Kanbay
Kayby Mills of North Carolina
Keane
Kellogg
Kellwood
KEMET
KEMET Electronics
Kendall Healthcare
Kenexa
Kentucky Apparel
Kerr-McGee Chemical
KeyCorp
Key Industries
Key Safety Systems
Key Tronic Corp.
Kimberly-Clark
KLA-Tencor
Knight Textile Corp.
Kojo Worldwide Corporation
Kraft Foods
K2 Inc.
Kulicke and Soffa Industries 
Kwikset

L
Lancer Partnership
Lander Company
LaCrosse Footwear
Lamb Technicon
Lau Industries
Lands' End
Lawson Software 
Layne Christensen
Leach International
Lear Corporation
Leech Tool & Die Works
Lehman Brothers
Leoni Wiring Systems
Levi Strauss
Leviton Manufacturing Co.
Lexmark International
Lexstar Technologies
Liebert Corporation
Lifescan
Lillian Vernon
Linksys
Linq Industrial Fabrics, Inc.
Lionbridge Technologies
Lionel
Littelfuse
LiveBridge
LNP Engineering Plastics
Lockheed Martin
Longaberger
Louisiana-Pacific Corporation
Louisville Ladder Group LLC
Lowe's
Lucent
Lund International
Lyall Alabama

M
Madill Corporation
Magma Design Automation
Magnequench
Magnetek
Maidenform
Mallinckrodt, Inc. 
The Manitowoc Company
Manugistics
Marathon Oil 
Maritz
Mars
Marshall Fields 
Mattel
Master Lock
Materials Processing, Inc.
Maxim Integrated Products
Maxi Switch
Maxxim Medical
Maytag
McDATA Corporation
McKinsey & Company
MeadWestvaco
Mediacopy
Medtronic
Mellon Bank
Mentor Graphics Corp.
Meridian Automotive Systems
Merit Abrasive Products
Merrill Corporation
Merrill Lynch
Metasolv
MetLife
Micro Motion, Inc.
Microsoft
Midcom Inc.
Midwest Electric Products 
Milacron
Modern Plastics Technics
Modine Manufacturing
Moen
Money's Foods Us Inc.
Monona Wire Corp.
Monsanto 
Morgan Stanley
Motion Control Industries
Motor Coach Industries International
Motorola
Mrs. Allison's Cookie Co.
Mulox

N
Nabco
Nabisco
NACCO Industries
National City Corporation
National Electric Carbon Products
National Life
National Semiconductor 
NCR Corporation
neoIT
NETGEAR
Network Associates
Newell Rubbermaid
Newell Window Furnishings
New World Pasta
New York Life Insurance
Nice Ball Bearings 
Nike
Nordstrom
Northrop Grumman
Northwest Airlines
Nu Gro Technologies
Nu-kote International
NutraMax Products
Nypro Alabama

O
O'Bryan Brothers Inc. 
Ocwen Financial
Office Depot
Ogden Manufacturing
Oglevee, Ltd
Ohio Art 
Ohmite Manufacturing Co. 
Old Forge Lamp & Shade
Omniglow Corporation
ON Semiconductor
Orbitz
Oracle
OshKosh B'Gosh
Otis Elevator
Outsource Partners International
Owens-Brigam Medical Co.
Owens Corning
Oxford Automotive
Oxford Industries

P
Pacific Precision Metals
Pak-Mor Manufacturing
palmOne
Parallax Power Components
Paramount Apparel
Parker-Hannifin 
Parsons E&C
Paxar Corporation
Pearson Digital Learning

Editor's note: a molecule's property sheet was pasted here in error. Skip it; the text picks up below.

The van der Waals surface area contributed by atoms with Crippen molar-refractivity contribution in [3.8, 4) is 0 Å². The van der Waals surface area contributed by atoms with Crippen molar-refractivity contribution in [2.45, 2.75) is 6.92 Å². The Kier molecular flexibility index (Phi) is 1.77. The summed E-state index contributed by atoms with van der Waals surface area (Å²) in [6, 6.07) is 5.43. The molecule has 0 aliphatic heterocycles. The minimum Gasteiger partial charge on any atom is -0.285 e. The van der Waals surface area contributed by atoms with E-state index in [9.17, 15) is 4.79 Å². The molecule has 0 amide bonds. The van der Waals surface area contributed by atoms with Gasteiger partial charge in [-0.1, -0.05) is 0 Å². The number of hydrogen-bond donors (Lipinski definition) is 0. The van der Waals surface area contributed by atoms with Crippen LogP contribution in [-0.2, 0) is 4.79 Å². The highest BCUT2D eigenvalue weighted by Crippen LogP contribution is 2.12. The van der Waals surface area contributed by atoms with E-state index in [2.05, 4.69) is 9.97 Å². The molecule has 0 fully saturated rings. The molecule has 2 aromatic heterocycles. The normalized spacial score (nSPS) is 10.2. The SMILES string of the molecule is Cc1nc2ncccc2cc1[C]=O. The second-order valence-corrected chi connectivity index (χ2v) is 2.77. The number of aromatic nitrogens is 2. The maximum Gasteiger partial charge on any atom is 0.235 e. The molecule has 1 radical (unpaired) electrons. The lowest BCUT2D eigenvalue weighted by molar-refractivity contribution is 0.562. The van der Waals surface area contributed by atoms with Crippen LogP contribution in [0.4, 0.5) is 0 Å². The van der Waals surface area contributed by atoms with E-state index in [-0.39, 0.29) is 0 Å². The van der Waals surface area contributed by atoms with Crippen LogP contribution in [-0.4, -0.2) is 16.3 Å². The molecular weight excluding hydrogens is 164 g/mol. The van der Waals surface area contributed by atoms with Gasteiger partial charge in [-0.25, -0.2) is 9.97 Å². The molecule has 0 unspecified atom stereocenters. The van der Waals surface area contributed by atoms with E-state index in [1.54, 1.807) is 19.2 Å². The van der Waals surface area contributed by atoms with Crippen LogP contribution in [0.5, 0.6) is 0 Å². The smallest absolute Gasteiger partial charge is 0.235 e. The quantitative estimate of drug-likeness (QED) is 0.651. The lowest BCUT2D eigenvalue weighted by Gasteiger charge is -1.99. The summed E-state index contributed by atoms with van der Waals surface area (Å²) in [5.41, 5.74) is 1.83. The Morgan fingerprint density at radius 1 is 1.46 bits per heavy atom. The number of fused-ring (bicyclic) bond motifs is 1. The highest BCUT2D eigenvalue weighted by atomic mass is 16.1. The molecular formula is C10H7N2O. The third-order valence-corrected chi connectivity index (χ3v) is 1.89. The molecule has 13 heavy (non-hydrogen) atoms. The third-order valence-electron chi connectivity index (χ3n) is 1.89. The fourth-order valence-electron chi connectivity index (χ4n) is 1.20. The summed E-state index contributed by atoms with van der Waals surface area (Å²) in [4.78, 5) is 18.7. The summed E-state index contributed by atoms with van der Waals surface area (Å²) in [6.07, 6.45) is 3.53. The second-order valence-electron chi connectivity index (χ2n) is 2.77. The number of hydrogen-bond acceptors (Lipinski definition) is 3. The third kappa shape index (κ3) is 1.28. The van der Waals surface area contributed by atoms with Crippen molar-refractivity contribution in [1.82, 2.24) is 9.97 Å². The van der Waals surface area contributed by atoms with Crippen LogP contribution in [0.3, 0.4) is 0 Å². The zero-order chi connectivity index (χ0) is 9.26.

Peavey Electronics CorporationÊÊ
PeopleSoft 
PepsiCo
Pericom Semiconductor
PerkinElmer
PerkinElmer Life Sciences, Inc.
Perot Systems
Pfaltzgraff
Pfizer 
Phillips-Van Heusen
Pinnacle West Capital Corporation 
Pitney Bowes
Plaid Clothing Company
Planar Systems
Plexus 
Pliant Corporation 
PL Industries
Polaroid
Polymer Sealing Solutions 
Portal Software
Portex, Inc.
Portola Packaging 
Port Townsend Paper Corp.
Power One
Pratt & Whitney
Price Pfister
priceline.com
Pridecraft Enterprises 
Prime Tanning
Primus Telecom
Procter & Gamble 
Progress Lighting 
ProQuest
Providian Financial
Prudential Insurance

Q
Quaker Oats
Quadion Corporation
Quantegy
Quark
Qwest Communications

R
Radio Flyer
Radio Shack
Rainbow Technologies
Rawlings Sporting Goods
Rayovac
Raytheon Aircraft
RCG Information Technology
Red Kap
Regal-Beloit Corporation
Regal Rugs
Respiratory Support Products
Regence Group
R.G. Barry Corp.
Rich Products
River Holding Corp.
Robert Mitchell Co., Inc.
Rockwell Automations
Rockwell Collins
Rogers
Rohm & Haas
Ropak Northwest
RR Donnelley & Sons
Rugged Sportswear
Russell Corporation

S
S1 Corporation
S & B Engineers and Constructors
Sabre
Safeway
SAIC
Sallie Mae
Samsonite
Samuel-Whittar, Inc.
Sanford
Sanmina-SCI
Sapient
Sara Lee
Saturn Electronics & Engineering
SBC Communications
Schumacher Electric
Scientific Atlanta
Seal Glove Manufacturing
Seco Manufacturing Co.
SEI Investments
Sequa Corporation
Seton Company
Sheldahl Inc.
Shipping Systems, Inc.
Siebel Systems
Sierra Atlantic
Sights Denim Systems, Inc.
Signal Transformer 
Signet Armorlite, Inc
Sikorsky
Silicon Graphics 
Simula Automotive SafetyÊ
SITEL
Skyworks Solutions
SMC Networks
SML Labels
SNC Manufacturing CompanyÊ
SoftBrands
Sola Optical USA 
Solectron
Sonoco Products Co.
Southwire Company
Sovereign Bancorp
Spectrum Control 
Spicer Driveshaft Manufacturing
Springs Industries
Springs Window Fashions
Sprint
Sprint PCS
SPX Corporation
Square D
Standard Textile Co.
Stanley Furniture 
Stanley Works
Stant Manufacturing
Starkist Seafood
State Farm Insurance
State Street
Steelcase
StorageTek
StrategicPoint Investment Advisors 
Strattec Security Corp.
STS Apparel Corporation
Summitville Tiles
Sun Microsystems 
Sunrise Medical
SunTrust Banks
Superior Uniform Group
Supra Telecom
Sure Fit
SurePrep
The Sutherland Group
Sweetheart Cup Co.
Swift Denim
Sykes Enterprises
Symbol Technologies
Synopsys
Synygy

T
Takata Retraint Systems
Target
Teccor Electronics 
Techalloy Company, Inc.
Technotrim
Tecumseh
Tee Jays Manufacturing
Telcordia
Telect
Teleflex
TeleTech
Telex Communications
Tellabs
Tenneco Automotive
Teradyne
Texaco Exploration and Production
Texas Instruments
Textron
Thermal Industries
Therm-O-Disc, Inc.
Thomas & Betts
Thomasville Furniture